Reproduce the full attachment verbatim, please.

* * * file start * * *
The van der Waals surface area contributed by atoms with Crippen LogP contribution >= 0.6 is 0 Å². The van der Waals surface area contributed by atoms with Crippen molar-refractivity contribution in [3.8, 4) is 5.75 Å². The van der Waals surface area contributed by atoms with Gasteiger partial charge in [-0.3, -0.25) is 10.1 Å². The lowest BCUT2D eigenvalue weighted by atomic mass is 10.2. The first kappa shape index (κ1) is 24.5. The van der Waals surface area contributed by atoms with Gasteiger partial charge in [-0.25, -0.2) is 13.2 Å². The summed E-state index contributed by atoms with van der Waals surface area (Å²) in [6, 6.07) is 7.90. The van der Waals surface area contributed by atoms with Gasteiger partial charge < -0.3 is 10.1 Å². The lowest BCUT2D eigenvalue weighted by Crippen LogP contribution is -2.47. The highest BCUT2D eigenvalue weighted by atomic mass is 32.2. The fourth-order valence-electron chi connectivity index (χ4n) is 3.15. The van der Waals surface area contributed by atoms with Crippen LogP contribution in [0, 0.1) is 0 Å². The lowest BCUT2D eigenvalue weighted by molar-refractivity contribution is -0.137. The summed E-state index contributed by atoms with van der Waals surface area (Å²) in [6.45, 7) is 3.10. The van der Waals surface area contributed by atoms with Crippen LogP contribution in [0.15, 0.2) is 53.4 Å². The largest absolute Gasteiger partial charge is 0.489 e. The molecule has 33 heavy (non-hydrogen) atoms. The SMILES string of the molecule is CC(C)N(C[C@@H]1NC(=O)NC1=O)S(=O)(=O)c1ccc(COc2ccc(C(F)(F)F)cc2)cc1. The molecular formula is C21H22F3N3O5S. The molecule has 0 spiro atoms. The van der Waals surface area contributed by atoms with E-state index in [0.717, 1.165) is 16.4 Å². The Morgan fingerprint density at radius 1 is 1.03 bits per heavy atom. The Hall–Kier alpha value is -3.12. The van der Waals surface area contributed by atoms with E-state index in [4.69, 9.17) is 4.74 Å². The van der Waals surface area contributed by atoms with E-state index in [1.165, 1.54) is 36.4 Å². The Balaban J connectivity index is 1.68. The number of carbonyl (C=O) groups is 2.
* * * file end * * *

The van der Waals surface area contributed by atoms with Crippen LogP contribution >= 0.6 is 0 Å². The van der Waals surface area contributed by atoms with Crippen molar-refractivity contribution in [3.8, 4) is 5.75 Å². The van der Waals surface area contributed by atoms with Gasteiger partial charge in [-0.3, -0.25) is 10.1 Å². The lowest BCUT2D eigenvalue weighted by atomic mass is 10.2. The first kappa shape index (κ1) is 24.5. The van der Waals surface area contributed by atoms with Gasteiger partial charge in [-0.25, -0.2) is 13.2 Å². The summed E-state index contributed by atoms with van der Waals surface area (Å²) in [6, 6.07) is 7.90. The van der Waals surface area contributed by atoms with Gasteiger partial charge < -0.3 is 10.1 Å². The lowest BCUT2D eigenvalue weighted by Crippen LogP contribution is -2.47. The highest BCUT2D eigenvalue weighted by atomic mass is 32.2. The fourth-order valence-electron chi connectivity index (χ4n) is 3.15. The van der Waals surface area contributed by atoms with Crippen LogP contribution in [0, 0.1) is 0 Å². The lowest BCUT2D eigenvalue weighted by molar-refractivity contribution is -0.137. The summed E-state index contributed by atoms with van der Waals surface area (Å²) in [6.45, 7) is 3.10. The van der Waals surface area contributed by atoms with Crippen LogP contribution in [0.15, 0.2) is 53.4 Å². The largest absolute Gasteiger partial charge is 0.489 e. The molecule has 33 heavy (non-hydrogen) atoms. The SMILES string of the molecule is CC(C)N(C[C@@H]1NC(=O)NC1=O)S(=O)(=O)c1ccc(COc2ccc(C(F)(F)F)cc2)cc1. The molecular formula is C21H22F3N3O5S. The molecule has 0 spiro atoms. The van der Waals surface area contributed by atoms with E-state index in [0.717, 1.165) is 16.4 Å². The Morgan fingerprint density at radius 1 is 1.03 bits per heavy atom. The Hall–Kier alpha value is -3.12. The van der Waals surface area contributed by atoms with E-state index in [4.69, 9.17) is 4.74 Å². The van der Waals surface area contributed by atoms with E-state index in [1.165, 1.54) is 36.4 Å². The Balaban J connectivity index is 1.68. The number of carbonyl (C=O) groups is 2.